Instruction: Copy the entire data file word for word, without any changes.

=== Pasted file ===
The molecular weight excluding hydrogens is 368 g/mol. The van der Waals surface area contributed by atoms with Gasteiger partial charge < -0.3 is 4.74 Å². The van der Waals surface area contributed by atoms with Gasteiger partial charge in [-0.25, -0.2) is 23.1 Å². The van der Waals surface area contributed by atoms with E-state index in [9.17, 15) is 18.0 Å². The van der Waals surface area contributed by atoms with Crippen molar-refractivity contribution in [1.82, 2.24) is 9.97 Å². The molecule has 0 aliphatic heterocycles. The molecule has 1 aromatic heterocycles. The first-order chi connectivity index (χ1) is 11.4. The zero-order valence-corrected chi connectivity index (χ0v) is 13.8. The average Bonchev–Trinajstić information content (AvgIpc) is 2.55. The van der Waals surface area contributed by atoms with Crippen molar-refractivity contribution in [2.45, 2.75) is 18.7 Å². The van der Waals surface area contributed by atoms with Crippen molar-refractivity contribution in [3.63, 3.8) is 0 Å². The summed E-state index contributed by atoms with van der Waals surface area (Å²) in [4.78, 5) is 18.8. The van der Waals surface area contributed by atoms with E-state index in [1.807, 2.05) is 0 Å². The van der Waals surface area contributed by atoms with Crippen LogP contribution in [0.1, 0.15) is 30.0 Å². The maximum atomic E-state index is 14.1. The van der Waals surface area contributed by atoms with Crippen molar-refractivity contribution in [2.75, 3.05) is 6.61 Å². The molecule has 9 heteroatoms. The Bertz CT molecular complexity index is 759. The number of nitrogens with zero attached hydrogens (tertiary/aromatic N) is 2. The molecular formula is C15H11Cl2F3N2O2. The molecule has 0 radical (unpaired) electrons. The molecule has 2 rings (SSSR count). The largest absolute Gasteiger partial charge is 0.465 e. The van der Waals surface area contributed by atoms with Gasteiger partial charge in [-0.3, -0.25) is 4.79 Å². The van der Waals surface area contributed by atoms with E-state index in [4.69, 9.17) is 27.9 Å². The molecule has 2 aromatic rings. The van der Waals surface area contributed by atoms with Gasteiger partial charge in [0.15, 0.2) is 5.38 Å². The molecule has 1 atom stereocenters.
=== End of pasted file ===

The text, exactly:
The molecular weight excluding hydrogens is 368 g/mol. The van der Waals surface area contributed by atoms with Gasteiger partial charge < -0.3 is 4.74 Å². The van der Waals surface area contributed by atoms with Gasteiger partial charge in [-0.25, -0.2) is 23.1 Å². The van der Waals surface area contributed by atoms with E-state index in [9.17, 15) is 18.0 Å². The van der Waals surface area contributed by atoms with Crippen molar-refractivity contribution in [1.82, 2.24) is 9.97 Å². The molecule has 0 aliphatic heterocycles. The molecule has 1 aromatic heterocycles. The first-order chi connectivity index (χ1) is 11.4. The zero-order valence-corrected chi connectivity index (χ0v) is 13.8. The average Bonchev–Trinajstić information content (AvgIpc) is 2.55. The van der Waals surface area contributed by atoms with Crippen molar-refractivity contribution in [2.45, 2.75) is 18.7 Å². The van der Waals surface area contributed by atoms with Crippen molar-refractivity contribution in [3.63, 3.8) is 0 Å². The summed E-state index contributed by atoms with van der Waals surface area (Å²) in [4.78, 5) is 18.8. The van der Waals surface area contributed by atoms with E-state index in [1.807, 2.05) is 0 Å². The van der Waals surface area contributed by atoms with Crippen LogP contribution in [0.1, 0.15) is 30.0 Å². The maximum atomic E-state index is 14.1. The van der Waals surface area contributed by atoms with Crippen molar-refractivity contribution in [2.75, 3.05) is 6.61 Å². The molecule has 9 heteroatoms. The Bertz CT molecular complexity index is 759. The number of nitrogens with zero attached hydrogens (tertiary/aromatic N) is 2. The molecular formula is C15H11Cl2F3N2O2. The molecule has 0 radical (unpaired) electrons. The molecule has 2 rings (SSSR count). The largest absolute Gasteiger partial charge is 0.465 e. The van der Waals surface area contributed by atoms with Gasteiger partial charge in [-0.3, -0.25) is 4.79 Å². The van der Waals surface area contributed by atoms with E-state index in [4.69, 9.17) is 27.9 Å². The molecule has 2 aromatic rings. The van der Waals surface area contributed by atoms with Gasteiger partial charge in [0.15, 0.2) is 5.38 Å². The molecule has 1 atom stereocenters.